Director Megumi Sasaki follows up her 2008 film Herb and Dorothy with Herb and Dorothy 50x50, which details the art collecting couple's project to give 50 works of art to an institution in each of the 50 states in America. 50x50 is an enlightening follow-up to 2013's introduction to Herb and Dorothy Vogel, who began collecting on a modest budget and amassed a historic collection of minimalist and conceptual art. Herb was a postman and Dorothy was a librarian in Brooklyn, and they lived off of her salary in order to collect art that slowly began to outgrow the space of their humble apartment. The sequel goes deeper into the pieces in their collection and how the 50x50 project has helped and revitalized the institutions who have received gifts from Herb and Dorothy. It also shows the end of their collecting in the wake of Herb's unfortunate death in July 2012.

The film debuted on September 13 in New York and is screening in cities around the US through the end of the year. Read our interview with director Megumi Sasaki below.

 

This is really the completion of telling their story.

 

Why did you decide to make a follow up to your first film, Herb and Dorothy, from 2008?
Two months before the first film was finished, they announced the 50x50 project and that all the recipient museums were supposed to have an exhibition within five years of receiving their gift. The Indianapolis Art Museum was the first to have their exhibition, so Dorothy and I went to see it. I was really moved by it, and it made me want to learn more about their collection and art.

How did you deal with or win over artists like Richard Tuttle who were skeptical about the 50x50 project and didn’t really want it to happen? Why did you decide to include their opposition in the film?
Well, I think Richard is still very sensitive and emotional about it, but he was ultimately very kind. Although he didn’t like the idea, he was very supportive of both the gift project and my film. He even gave me some input about the idea for this new film.

Excellent, do you have any plans to make a third one?
Not at all. Dorothy and I have both really had enough. This is really the completion of telling their story.

I really like how the film begins with a scene where children are learning about Herb and Dorothy's collection and their legacy. Do you see your film and their legacy, even with Herb’s passing, affecting a new generation of young people and young collectors?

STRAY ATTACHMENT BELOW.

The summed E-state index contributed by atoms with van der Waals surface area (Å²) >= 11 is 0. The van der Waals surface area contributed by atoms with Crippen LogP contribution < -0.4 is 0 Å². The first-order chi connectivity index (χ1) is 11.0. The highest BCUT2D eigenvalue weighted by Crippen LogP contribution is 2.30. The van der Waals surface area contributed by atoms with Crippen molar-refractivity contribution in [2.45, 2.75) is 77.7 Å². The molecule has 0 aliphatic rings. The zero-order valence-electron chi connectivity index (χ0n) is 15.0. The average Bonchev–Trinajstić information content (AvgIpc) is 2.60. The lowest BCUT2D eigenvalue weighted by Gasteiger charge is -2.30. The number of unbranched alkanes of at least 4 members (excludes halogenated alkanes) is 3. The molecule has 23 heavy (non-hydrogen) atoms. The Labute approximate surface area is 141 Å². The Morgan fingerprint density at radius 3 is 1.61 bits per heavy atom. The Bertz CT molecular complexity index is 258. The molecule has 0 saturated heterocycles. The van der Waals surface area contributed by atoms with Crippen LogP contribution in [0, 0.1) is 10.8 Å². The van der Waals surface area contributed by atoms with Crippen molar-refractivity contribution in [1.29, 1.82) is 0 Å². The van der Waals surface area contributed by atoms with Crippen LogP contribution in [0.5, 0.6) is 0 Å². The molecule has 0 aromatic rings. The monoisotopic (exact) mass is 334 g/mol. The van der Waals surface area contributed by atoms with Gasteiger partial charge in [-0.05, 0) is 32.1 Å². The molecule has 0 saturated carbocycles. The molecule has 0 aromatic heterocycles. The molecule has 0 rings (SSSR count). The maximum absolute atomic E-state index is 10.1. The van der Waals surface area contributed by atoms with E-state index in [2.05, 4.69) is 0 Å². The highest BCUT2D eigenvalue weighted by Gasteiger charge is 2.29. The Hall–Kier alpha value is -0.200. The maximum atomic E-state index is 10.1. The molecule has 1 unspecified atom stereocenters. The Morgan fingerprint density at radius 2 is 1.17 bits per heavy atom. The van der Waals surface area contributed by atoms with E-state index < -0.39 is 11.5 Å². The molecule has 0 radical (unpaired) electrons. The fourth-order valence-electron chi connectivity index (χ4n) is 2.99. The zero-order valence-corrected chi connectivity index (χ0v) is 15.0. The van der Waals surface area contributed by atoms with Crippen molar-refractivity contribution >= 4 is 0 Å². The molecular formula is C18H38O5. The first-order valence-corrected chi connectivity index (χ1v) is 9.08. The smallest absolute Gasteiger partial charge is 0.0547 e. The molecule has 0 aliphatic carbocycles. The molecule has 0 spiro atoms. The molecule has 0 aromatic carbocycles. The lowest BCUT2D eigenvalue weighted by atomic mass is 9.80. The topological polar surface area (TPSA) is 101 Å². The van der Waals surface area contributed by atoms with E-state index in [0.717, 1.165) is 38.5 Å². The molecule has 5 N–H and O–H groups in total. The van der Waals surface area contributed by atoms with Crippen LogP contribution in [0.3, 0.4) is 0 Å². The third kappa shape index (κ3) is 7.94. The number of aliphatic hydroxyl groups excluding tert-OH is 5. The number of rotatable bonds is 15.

Yes, thank you, that’s what I hope for.

What did you learn about Herb and Dorothy through filming the documentary that you didn’t know the first time around?
In 2002, I was assigned to produce an educational television program for NHK Japanese public television, and that program was supposed to feature the artists Christo and Jeanne-Claude. We went to the National Gallery of Art in Washington D.C. where they had an exhibition at the time. All of the work exhibited there was part of Herb and Dorothy’s collection. Somebody told me who they were, and how they collected art, and I was really moved by it. That was the first time I ever heard about Herb and Dorothy, so I really wanted to tell their story. 

 

I did not know their collection contained such a wide spectrum; it was not just minimal conceptual art.

 

During the second film, I learned about the depth and girth of the collection. I only knew it from the list, but I got to visually see the work, which was a big difference. It helped me get a better sense of their universe and what they were seeing through their art and collection. I did not know their collection contained such a wide spectrum; it was not just minimal conceptual art.

It was almost like a journey for me, to find the answer. I don’t think you ever find absolute answers, but it made me question what art is. Towards the end of the journey, it made me feel like I really wanted to start painting and drawing. That was my dream, I wanted to be an artist when I was a kid, until like seventh or eighth grade, but I had a really bad art teacher, and I just totally gave up and started hating anything to do with art. I was a blocked artist for a long, long time, but this journey unblocked me; now I really feel like painting and drawing again.

When I was learning during this journey, more questions than answers came out. Even though these artworks are very difficult to grasp, even for adults, the kids don’t care; they have all kinds of imagination and are so excited. We all get older, we start receiving all kinds of information, and then we are blocked. We cannot simply enjoy it like we used to.

This film made me think more about the fame—what does fame mean to the artist? Especially for Mark Kostabi or Charles Claude and Martin Johnson. I wanted to include lesser known artists in the film. Mark used to be really famous, but not as much now, so I thought about the idea of fame while making this, too.

Do you have any advice for young filmmakers?
Filmmaking is problem solving, because I think we have many more problems than things that go smoothly.  Any obstacles or limitations really make us work really hard, and they force us to be more creative. Don’t make an enemy out of a problem, because that makes you grow as a creative person and as a filmmaker.